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    Aristotle, Antigone and natural justice.Gabriela Remow - 2008 - History of Political Thought 29 (4):585-600.
    This paper, responding to recent work by Tony Burns, has two main interpretive purposes first, to explain in what sense Aristotle's natural justice is natural, yet variable; and second, to explain why Aristotle interpreted Antigone's defence as an appeal to natural law (rather than, say, to particular unwritten law). This requires a careful untangling of Aristotle's usage of 'natural' in several different senses, both descriptive and normative. In short, it is normatively natural for humans to excel at what is distinctive (...)
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  2.  33
    A Sentimentalist Approach to Dirty Hands – Hume, Smith, Burke.Gabriela Remow - 2009 - Essays in Philosophy 10 (1):37-69.
    This paper explores what the three best-known thinkers in the sentimentalist tradition - David Hume (1711-76), Adam Smith (1723-90), and Edmund Burke (1729-97) – have to say about the topic of “dirty hands” (the view that some forms of power, used properly, lead to guilt and bad actions). Although the views of these philosophers have often been declared inconsistent, my project is to defend and resurrect key elements of their position, which may have value for this debate. I contend that (...)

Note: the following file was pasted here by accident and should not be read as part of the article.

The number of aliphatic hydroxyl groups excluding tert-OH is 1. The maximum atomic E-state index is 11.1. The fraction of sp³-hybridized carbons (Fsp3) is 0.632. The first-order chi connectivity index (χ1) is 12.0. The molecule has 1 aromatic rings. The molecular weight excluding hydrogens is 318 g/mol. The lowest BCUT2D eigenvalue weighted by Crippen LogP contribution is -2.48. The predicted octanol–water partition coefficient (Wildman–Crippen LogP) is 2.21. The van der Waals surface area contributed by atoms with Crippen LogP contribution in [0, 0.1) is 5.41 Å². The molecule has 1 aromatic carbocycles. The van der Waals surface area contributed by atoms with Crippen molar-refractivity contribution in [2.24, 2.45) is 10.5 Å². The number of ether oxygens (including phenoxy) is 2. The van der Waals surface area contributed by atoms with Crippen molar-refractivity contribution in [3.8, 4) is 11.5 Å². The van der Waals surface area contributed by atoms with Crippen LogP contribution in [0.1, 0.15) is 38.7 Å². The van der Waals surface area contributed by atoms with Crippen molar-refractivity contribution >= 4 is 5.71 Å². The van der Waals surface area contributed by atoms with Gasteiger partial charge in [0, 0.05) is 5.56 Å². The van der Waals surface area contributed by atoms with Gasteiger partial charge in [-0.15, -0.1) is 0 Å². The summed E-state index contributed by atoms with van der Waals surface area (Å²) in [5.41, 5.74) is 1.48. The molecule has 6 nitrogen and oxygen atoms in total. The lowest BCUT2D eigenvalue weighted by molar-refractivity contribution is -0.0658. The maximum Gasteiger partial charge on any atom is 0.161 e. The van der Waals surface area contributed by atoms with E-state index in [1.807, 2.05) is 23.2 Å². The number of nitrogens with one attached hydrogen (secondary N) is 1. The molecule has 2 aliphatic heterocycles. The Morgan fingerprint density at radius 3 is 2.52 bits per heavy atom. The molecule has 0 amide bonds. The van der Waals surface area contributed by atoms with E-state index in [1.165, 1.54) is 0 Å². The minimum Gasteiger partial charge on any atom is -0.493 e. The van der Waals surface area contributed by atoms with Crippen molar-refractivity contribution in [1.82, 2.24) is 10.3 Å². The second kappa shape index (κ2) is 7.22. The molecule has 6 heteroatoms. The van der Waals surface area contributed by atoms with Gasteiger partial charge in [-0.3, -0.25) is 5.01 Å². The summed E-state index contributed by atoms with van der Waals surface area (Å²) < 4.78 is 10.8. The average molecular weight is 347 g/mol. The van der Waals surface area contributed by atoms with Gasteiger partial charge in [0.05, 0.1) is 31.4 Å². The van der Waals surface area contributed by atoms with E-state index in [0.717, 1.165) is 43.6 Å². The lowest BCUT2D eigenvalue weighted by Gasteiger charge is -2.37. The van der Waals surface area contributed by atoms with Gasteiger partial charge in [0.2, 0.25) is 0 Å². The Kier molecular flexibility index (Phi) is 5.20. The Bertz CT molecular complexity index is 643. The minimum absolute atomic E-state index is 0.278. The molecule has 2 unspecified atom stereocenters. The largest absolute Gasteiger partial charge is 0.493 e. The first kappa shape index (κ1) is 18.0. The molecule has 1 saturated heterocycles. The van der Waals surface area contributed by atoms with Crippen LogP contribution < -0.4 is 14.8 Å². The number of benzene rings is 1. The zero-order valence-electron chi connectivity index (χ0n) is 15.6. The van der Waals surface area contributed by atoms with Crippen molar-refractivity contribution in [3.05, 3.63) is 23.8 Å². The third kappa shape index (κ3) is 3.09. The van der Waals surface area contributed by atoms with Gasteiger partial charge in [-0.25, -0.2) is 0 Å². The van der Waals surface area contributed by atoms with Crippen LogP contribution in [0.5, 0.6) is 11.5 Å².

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    General Rules in the Moral Theories of Smith and Hume.Gabriela Remow - 2007 - Journal of Scottish Philosophy 5 (2):119-134.
    Adam Smith and David Hume agree that first-level general rules of morality may be discovered by induction, and that reflection on these rules may influence human behavior. But Hume thinks a deeper, second level of moral general rules may also be discovered, and used to correct erroneous first-level rules. Thus on Hume's view, some reasoned reflection may be needed in order to feel the proper moral sentiment. Smith holds that, because of human inclination toward selfishness, first-level moral rules should be (...)
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